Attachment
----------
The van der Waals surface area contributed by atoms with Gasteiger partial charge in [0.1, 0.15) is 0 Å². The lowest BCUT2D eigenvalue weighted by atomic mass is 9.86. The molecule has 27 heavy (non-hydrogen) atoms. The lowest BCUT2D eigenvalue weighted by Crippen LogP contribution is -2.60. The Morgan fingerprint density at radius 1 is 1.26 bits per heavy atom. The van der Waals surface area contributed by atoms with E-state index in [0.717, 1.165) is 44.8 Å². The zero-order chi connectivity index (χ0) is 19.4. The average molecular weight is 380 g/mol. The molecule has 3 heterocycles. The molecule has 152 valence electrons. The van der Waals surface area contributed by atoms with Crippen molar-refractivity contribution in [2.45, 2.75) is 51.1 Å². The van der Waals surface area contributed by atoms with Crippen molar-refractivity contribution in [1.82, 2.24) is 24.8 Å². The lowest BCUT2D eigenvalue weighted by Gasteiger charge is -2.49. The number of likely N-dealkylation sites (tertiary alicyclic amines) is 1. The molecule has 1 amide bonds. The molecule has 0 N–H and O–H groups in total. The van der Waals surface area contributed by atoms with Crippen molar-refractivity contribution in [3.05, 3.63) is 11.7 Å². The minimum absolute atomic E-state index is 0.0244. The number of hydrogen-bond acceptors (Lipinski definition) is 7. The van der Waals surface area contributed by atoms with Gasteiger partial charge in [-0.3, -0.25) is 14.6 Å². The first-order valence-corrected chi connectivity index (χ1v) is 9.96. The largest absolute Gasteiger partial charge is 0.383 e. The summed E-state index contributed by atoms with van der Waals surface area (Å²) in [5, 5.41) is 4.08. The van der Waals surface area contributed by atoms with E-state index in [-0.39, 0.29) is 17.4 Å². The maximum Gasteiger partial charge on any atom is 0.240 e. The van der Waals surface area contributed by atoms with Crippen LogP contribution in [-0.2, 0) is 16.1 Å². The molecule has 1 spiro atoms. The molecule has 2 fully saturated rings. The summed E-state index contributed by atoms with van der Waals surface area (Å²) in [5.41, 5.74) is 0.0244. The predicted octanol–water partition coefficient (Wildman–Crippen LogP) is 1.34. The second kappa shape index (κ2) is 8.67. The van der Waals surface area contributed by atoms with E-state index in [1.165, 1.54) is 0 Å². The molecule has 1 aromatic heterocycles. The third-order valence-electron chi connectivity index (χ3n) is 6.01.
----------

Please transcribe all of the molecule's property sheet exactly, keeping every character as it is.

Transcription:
The van der Waals surface area contributed by atoms with Gasteiger partial charge in [0.1, 0.15) is 0 Å². The lowest BCUT2D eigenvalue weighted by atomic mass is 9.86. The molecule has 27 heavy (non-hydrogen) atoms. The lowest BCUT2D eigenvalue weighted by Crippen LogP contribution is -2.60. The Morgan fingerprint density at radius 1 is 1.26 bits per heavy atom. The van der Waals surface area contributed by atoms with E-state index in [0.717, 1.165) is 44.8 Å². The zero-order chi connectivity index (χ0) is 19.4. The average molecular weight is 380 g/mol. The molecule has 3 heterocycles. The molecule has 152 valence electrons. The van der Waals surface area contributed by atoms with Crippen molar-refractivity contribution in [2.45, 2.75) is 51.1 Å². The van der Waals surface area contributed by atoms with Crippen molar-refractivity contribution in [1.82, 2.24) is 24.8 Å². The lowest BCUT2D eigenvalue weighted by Gasteiger charge is -2.49. The number of likely N-dealkylation sites (tertiary alicyclic amines) is 1. The molecule has 1 amide bonds. The molecule has 0 N–H and O–H groups in total. The van der Waals surface area contributed by atoms with Crippen molar-refractivity contribution in [3.05, 3.63) is 11.7 Å². The minimum absolute atomic E-state index is 0.0244. The number of hydrogen-bond acceptors (Lipinski definition) is 7. The van der Waals surface area contributed by atoms with Gasteiger partial charge in [-0.3, -0.25) is 14.6 Å². The first-order valence-corrected chi connectivity index (χ1v) is 9.96. The largest absolute Gasteiger partial charge is 0.383 e. The summed E-state index contributed by atoms with van der Waals surface area (Å²) in [5, 5.41) is 4.08. The van der Waals surface area contributed by atoms with E-state index in [-0.39, 0.29) is 17.4 Å². The maximum Gasteiger partial charge on any atom is 0.240 e. The van der Waals surface area contributed by atoms with Crippen LogP contribution in [-0.2, 0) is 16.1 Å². The molecule has 1 spiro atoms. The molecule has 2 fully saturated rings. The summed E-state index contributed by atoms with van der Waals surface area (Å²) in [5.41, 5.74) is 0.0244. The predicted octanol–water partition coefficient (Wildman–Crippen LogP) is 1.34. The second kappa shape index (κ2) is 8.67. The van der Waals surface area contributed by atoms with E-state index in [1.165, 1.54) is 0 Å². The molecule has 1 aromatic heterocycles. The third-order valence-electron chi connectivity index (χ3n) is 6.01.